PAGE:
Brown promises stricter limits on migrants

Prime minister will seek to address rising public concern

Gordon Brown will announce plans to tighten immigration rules today and will accept that it is an issue "at the heart of our politics".

In his first major speech on the subject since becoming prime minister, Brown will promise that migrant workers will only be used to fill jobs temporarily in those sectors where there are labour shortages.

The speech will be seen as a tacit acknowledgment that Labour's failure to address the issue has allowed fringe parties such as the British National Party to gain ground.

Brown will announce that hospital consultants, aircraft engineers, civil engineers and ship's officers will be removed from a list of in-demand skills which Britain needs to recruit from abroad due to domestic labour shortages.

In words that may unsettle the left of his party, Brown will say: "I have never agreed with the lazy elitism that dismisses immigration as an issue, or portrays anyone who has concerns about immigration as a racist.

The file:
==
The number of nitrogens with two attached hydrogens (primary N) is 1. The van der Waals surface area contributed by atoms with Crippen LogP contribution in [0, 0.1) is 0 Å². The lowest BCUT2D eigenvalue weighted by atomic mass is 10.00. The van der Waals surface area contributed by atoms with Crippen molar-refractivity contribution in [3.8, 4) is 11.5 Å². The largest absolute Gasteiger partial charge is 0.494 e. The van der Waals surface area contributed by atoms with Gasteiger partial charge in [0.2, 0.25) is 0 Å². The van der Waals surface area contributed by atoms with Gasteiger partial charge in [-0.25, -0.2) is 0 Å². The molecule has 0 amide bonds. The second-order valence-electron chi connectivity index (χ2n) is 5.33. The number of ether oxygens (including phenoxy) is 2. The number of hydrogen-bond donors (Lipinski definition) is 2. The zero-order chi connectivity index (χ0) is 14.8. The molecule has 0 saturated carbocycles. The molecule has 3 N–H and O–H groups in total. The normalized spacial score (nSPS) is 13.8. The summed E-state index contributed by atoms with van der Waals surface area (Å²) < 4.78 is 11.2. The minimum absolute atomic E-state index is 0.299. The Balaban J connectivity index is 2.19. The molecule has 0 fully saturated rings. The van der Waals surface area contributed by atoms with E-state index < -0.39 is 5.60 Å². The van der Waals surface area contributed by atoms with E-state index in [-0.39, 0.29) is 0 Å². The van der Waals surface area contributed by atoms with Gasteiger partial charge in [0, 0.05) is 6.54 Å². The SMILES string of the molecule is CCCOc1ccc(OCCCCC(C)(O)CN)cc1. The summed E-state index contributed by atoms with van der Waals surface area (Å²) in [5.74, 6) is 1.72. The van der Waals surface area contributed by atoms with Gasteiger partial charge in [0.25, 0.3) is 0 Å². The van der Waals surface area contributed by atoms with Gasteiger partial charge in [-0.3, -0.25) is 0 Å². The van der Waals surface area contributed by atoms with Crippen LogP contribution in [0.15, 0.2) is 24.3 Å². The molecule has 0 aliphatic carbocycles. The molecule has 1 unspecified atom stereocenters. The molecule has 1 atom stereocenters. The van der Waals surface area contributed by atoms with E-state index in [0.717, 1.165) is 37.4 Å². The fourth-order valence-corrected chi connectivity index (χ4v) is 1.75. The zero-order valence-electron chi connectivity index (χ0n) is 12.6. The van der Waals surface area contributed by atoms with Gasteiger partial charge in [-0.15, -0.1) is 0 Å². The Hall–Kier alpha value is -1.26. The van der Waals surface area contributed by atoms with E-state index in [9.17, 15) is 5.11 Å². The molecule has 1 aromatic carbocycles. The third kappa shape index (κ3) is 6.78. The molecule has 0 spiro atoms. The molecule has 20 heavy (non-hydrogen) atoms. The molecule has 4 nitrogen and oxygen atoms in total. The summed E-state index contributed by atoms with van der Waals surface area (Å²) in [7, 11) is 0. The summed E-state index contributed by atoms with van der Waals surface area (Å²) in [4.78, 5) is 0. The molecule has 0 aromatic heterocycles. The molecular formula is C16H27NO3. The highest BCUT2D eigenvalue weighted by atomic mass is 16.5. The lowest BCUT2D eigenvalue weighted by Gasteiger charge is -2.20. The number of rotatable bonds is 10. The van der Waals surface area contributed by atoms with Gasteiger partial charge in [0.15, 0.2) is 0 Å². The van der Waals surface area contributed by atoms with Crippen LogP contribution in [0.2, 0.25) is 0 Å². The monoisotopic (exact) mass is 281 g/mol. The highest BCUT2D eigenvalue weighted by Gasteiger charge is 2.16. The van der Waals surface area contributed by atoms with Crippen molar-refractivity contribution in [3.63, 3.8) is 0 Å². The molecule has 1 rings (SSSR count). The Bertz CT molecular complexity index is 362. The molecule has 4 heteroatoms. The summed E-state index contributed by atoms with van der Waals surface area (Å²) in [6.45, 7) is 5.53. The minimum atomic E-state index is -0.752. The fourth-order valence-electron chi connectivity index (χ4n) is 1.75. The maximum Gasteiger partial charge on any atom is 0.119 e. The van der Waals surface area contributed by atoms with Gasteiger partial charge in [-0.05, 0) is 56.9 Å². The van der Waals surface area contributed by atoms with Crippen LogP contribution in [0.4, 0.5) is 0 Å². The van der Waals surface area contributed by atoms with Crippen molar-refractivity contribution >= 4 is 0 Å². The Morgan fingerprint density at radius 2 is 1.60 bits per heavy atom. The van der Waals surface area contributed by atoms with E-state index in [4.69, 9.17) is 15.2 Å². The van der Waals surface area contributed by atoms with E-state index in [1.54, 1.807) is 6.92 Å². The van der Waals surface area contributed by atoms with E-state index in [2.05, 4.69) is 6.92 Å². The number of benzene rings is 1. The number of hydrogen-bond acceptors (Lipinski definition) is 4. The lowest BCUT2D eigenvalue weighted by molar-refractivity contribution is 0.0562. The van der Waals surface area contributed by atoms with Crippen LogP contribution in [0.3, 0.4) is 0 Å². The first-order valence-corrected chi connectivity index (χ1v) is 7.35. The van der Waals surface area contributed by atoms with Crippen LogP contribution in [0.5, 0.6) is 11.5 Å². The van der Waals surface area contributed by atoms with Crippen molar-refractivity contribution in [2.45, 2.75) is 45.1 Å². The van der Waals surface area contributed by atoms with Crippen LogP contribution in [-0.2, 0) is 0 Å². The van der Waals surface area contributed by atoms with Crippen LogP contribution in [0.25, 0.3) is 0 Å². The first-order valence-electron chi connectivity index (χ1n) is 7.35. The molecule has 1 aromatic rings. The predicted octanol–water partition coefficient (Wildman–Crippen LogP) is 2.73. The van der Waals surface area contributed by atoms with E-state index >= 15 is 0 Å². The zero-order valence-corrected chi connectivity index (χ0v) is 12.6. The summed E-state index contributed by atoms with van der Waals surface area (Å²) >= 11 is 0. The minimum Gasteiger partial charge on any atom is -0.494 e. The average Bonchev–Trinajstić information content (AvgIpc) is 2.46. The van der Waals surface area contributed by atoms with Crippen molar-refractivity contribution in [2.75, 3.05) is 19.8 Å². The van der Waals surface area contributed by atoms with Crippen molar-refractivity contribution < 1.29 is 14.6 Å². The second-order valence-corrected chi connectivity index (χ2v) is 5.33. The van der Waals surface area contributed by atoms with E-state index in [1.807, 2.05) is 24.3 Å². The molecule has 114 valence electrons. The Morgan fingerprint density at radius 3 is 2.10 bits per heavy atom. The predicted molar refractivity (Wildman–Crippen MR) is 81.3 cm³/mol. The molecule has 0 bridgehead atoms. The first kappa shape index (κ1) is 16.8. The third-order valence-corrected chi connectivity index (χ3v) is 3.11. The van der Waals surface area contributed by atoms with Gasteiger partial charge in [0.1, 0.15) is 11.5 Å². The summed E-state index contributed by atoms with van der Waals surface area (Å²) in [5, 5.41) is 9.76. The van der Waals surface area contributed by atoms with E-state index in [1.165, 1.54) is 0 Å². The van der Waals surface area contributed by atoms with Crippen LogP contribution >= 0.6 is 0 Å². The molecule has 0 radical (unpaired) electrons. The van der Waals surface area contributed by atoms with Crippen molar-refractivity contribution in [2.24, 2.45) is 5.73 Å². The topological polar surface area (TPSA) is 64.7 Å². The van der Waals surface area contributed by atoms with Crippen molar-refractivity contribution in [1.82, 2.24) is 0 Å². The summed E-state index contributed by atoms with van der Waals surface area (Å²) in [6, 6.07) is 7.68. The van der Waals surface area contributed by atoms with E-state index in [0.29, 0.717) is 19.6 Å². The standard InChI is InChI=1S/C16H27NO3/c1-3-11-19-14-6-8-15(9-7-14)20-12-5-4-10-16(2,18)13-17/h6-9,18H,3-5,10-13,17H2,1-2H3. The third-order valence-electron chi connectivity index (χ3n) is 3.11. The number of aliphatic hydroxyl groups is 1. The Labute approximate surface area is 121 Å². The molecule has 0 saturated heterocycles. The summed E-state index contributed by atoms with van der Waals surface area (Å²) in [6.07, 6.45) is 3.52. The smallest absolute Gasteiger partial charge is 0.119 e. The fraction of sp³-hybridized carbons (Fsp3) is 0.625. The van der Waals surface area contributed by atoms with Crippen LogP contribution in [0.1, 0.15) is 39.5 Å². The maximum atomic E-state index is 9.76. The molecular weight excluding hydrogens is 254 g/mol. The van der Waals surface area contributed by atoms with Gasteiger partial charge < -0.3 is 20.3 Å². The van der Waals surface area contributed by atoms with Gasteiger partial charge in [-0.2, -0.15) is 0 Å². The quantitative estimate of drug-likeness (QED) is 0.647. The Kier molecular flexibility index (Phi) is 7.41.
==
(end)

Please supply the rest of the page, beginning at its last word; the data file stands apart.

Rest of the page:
"Immigration is not an issue for fringe parties nor a taboo subject - it is a question at the heart of our politics, a question about what it means to be British; about the values we hold dear and the responsibilities we expect of those coming into our country; about how we secure the skills we need to compete in the global economy; about how we preserve and strengthen our communities."

He will also announce a stricter version of the "labour market test" that allows employers to recruit migrant workers if no suitably qualified domestic workers can fill the post. Employers are currently required to advertise a job for two weeks before a migrant can be recruited but this will be raised to a month.

In an attempt to distinguish Labour's policy on migration from the Conservatives, Brown will reject Tory calls for an annual cap on migrants, arguing that the policy would be unworkable and would breach European Union law.